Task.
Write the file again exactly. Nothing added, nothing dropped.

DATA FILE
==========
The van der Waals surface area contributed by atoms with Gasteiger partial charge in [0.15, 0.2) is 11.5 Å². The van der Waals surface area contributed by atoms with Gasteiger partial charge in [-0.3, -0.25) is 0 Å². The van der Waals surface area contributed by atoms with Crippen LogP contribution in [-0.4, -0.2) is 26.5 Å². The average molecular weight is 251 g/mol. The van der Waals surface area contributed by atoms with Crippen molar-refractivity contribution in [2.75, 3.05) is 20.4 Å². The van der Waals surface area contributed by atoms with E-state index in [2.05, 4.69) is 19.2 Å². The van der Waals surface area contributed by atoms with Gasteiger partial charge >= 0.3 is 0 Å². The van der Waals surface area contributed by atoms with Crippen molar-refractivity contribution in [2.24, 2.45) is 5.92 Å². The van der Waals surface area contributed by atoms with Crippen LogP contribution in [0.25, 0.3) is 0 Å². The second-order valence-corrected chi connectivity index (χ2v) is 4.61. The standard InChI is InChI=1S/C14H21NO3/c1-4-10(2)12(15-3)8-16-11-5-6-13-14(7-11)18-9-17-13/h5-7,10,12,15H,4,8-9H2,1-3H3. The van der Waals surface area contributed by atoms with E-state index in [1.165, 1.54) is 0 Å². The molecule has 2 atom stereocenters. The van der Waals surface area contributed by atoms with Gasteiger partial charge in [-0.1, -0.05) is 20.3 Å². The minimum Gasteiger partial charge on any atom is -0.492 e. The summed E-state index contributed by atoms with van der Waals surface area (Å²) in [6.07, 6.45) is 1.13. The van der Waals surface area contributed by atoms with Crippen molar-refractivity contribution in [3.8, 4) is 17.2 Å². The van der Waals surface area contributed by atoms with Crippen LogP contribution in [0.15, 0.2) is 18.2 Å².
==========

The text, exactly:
The van der Waals surface area contributed by atoms with Gasteiger partial charge in [0.15, 0.2) is 11.5 Å². The van der Waals surface area contributed by atoms with Gasteiger partial charge in [-0.3, -0.25) is 0 Å². The van der Waals surface area contributed by atoms with Crippen LogP contribution in [-0.4, -0.2) is 26.5 Å². The average molecular weight is 251 g/mol. The van der Waals surface area contributed by atoms with Crippen molar-refractivity contribution in [2.75, 3.05) is 20.4 Å². The van der Waals surface area contributed by atoms with E-state index in [2.05, 4.69) is 19.2 Å². The van der Waals surface area contributed by atoms with Gasteiger partial charge >= 0.3 is 0 Å². The van der Waals surface area contributed by atoms with Crippen molar-refractivity contribution in [2.24, 2.45) is 5.92 Å². The van der Waals surface area contributed by atoms with Crippen LogP contribution in [0.25, 0.3) is 0 Å². The second-order valence-corrected chi connectivity index (χ2v) is 4.61. The standard InChI is InChI=1S/C14H21NO3/c1-4-10(2)12(15-3)8-16-11-5-6-13-14(7-11)18-9-17-13/h5-7,10,12,15H,4,8-9H2,1-3H3. The van der Waals surface area contributed by atoms with E-state index in [1.165, 1.54) is 0 Å². The molecule has 2 atom stereocenters. The van der Waals surface area contributed by atoms with Gasteiger partial charge in [-0.1, -0.05) is 20.3 Å². The minimum Gasteiger partial charge on any atom is -0.492 e. The summed E-state index contributed by atoms with van der Waals surface area (Å²) in [6.07, 6.45) is 1.13. The van der Waals surface area contributed by atoms with Crippen molar-refractivity contribution in [3.8, 4) is 17.2 Å². The van der Waals surface area contributed by atoms with Crippen LogP contribution in [0.15, 0.2) is 18.2 Å².